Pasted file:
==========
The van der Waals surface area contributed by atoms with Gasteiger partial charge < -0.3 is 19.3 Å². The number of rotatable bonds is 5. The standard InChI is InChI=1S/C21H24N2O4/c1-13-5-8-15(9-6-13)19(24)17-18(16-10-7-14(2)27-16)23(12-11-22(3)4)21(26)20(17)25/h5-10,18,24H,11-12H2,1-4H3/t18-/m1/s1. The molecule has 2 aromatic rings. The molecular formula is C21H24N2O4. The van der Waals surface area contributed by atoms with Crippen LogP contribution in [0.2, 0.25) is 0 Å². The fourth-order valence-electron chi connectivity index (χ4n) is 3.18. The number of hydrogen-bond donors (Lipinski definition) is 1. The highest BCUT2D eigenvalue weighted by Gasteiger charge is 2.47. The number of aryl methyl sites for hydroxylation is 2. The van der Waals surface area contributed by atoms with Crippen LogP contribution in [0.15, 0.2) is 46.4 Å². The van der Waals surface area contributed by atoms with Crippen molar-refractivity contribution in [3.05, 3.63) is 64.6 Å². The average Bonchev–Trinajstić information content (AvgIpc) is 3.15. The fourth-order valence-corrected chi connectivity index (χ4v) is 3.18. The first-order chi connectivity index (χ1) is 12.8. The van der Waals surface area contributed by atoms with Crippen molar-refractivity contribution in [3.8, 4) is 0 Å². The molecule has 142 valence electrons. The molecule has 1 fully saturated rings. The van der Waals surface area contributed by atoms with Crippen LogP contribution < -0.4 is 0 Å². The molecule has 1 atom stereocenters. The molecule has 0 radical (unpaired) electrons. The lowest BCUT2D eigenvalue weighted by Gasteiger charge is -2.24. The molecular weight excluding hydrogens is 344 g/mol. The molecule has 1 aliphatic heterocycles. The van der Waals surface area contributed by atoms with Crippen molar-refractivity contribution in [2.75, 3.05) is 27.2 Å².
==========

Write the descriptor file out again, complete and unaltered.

The van der Waals surface area contributed by atoms with Gasteiger partial charge < -0.3 is 19.3 Å². The number of rotatable bonds is 5. The standard InChI is InChI=1S/C21H24N2O4/c1-13-5-8-15(9-6-13)19(24)17-18(16-10-7-14(2)27-16)23(12-11-22(3)4)21(26)20(17)25/h5-10,18,24H,11-12H2,1-4H3/t18-/m1/s1. The molecule has 2 aromatic rings. The molecular formula is C21H24N2O4. The van der Waals surface area contributed by atoms with Crippen LogP contribution in [0.2, 0.25) is 0 Å². The fourth-order valence-electron chi connectivity index (χ4n) is 3.18. The number of hydrogen-bond donors (Lipinski definition) is 1. The highest BCUT2D eigenvalue weighted by Gasteiger charge is 2.47. The number of aryl methyl sites for hydroxylation is 2. The van der Waals surface area contributed by atoms with Crippen LogP contribution in [0.15, 0.2) is 46.4 Å². The van der Waals surface area contributed by atoms with Crippen molar-refractivity contribution in [3.05, 3.63) is 64.6 Å². The average Bonchev–Trinajstić information content (AvgIpc) is 3.15. The fourth-order valence-corrected chi connectivity index (χ4v) is 3.18. The first-order chi connectivity index (χ1) is 12.8. The van der Waals surface area contributed by atoms with Crippen molar-refractivity contribution in [3.8, 4) is 0 Å². The molecule has 142 valence electrons. The molecule has 1 fully saturated rings. The van der Waals surface area contributed by atoms with Crippen LogP contribution < -0.4 is 0 Å². The molecule has 1 atom stereocenters. The molecule has 0 radical (unpaired) electrons. The lowest BCUT2D eigenvalue weighted by Gasteiger charge is -2.24. The molecular weight excluding hydrogens is 344 g/mol. The molecule has 1 aliphatic heterocycles. The van der Waals surface area contributed by atoms with Crippen molar-refractivity contribution in [2.75, 3.05) is 27.2 Å².